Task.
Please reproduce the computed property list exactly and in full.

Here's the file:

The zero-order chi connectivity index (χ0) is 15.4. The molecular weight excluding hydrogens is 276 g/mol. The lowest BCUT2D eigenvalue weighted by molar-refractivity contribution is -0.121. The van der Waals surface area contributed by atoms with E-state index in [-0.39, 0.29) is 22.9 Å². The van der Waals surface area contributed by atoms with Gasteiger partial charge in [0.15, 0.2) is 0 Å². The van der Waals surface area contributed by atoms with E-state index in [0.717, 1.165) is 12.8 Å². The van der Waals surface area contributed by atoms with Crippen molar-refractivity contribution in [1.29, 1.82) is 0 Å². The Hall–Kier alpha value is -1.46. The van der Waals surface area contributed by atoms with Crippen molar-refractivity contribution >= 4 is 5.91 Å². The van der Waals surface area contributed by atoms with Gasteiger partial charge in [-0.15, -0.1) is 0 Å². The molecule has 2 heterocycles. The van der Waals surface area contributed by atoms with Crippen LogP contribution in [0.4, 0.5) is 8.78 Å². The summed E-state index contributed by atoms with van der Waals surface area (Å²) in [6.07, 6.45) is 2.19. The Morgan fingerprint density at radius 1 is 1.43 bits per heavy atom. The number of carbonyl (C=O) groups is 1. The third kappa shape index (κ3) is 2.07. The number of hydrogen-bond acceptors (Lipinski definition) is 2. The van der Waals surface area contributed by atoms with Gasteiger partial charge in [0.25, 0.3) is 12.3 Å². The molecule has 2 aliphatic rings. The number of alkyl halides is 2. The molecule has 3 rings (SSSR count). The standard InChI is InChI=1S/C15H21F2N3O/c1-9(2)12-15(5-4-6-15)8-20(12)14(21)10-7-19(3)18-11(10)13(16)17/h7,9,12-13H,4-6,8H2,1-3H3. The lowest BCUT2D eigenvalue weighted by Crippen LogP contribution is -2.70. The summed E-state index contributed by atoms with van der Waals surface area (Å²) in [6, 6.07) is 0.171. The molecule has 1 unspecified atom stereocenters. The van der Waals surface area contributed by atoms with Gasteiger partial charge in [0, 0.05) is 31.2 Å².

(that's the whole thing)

The zero-order chi connectivity index (χ0) is 15.4. The molecular weight excluding hydrogens is 276 g/mol. The lowest BCUT2D eigenvalue weighted by molar-refractivity contribution is -0.121. The van der Waals surface area contributed by atoms with E-state index in [-0.39, 0.29) is 22.9 Å². The van der Waals surface area contributed by atoms with Gasteiger partial charge in [0.15, 0.2) is 0 Å². The van der Waals surface area contributed by atoms with E-state index in [0.717, 1.165) is 12.8 Å². The van der Waals surface area contributed by atoms with Crippen molar-refractivity contribution in [1.29, 1.82) is 0 Å². The Hall–Kier alpha value is -1.46. The van der Waals surface area contributed by atoms with Crippen molar-refractivity contribution >= 4 is 5.91 Å². The van der Waals surface area contributed by atoms with Gasteiger partial charge in [-0.15, -0.1) is 0 Å². The molecule has 2 heterocycles. The van der Waals surface area contributed by atoms with Crippen LogP contribution in [0.4, 0.5) is 8.78 Å². The summed E-state index contributed by atoms with van der Waals surface area (Å²) in [6.07, 6.45) is 2.19. The Morgan fingerprint density at radius 1 is 1.43 bits per heavy atom. The number of carbonyl (C=O) groups is 1. The third kappa shape index (κ3) is 2.07. The number of hydrogen-bond acceptors (Lipinski definition) is 2. The van der Waals surface area contributed by atoms with Gasteiger partial charge in [0.25, 0.3) is 12.3 Å². The molecule has 2 aliphatic rings. The number of alkyl halides is 2. The molecule has 3 rings (SSSR count). The standard InChI is InChI=1S/C15H21F2N3O/c1-9(2)12-15(5-4-6-15)8-20(12)14(21)10-7-19(3)18-11(10)13(16)17/h7,9,12-13H,4-6,8H2,1-3H3. The lowest BCUT2D eigenvalue weighted by Crippen LogP contribution is -2.70. The summed E-state index contributed by atoms with van der Waals surface area (Å²) in [6, 6.07) is 0.171. The molecule has 1 unspecified atom stereocenters. The van der Waals surface area contributed by atoms with Gasteiger partial charge in [0, 0.05) is 31.2 Å².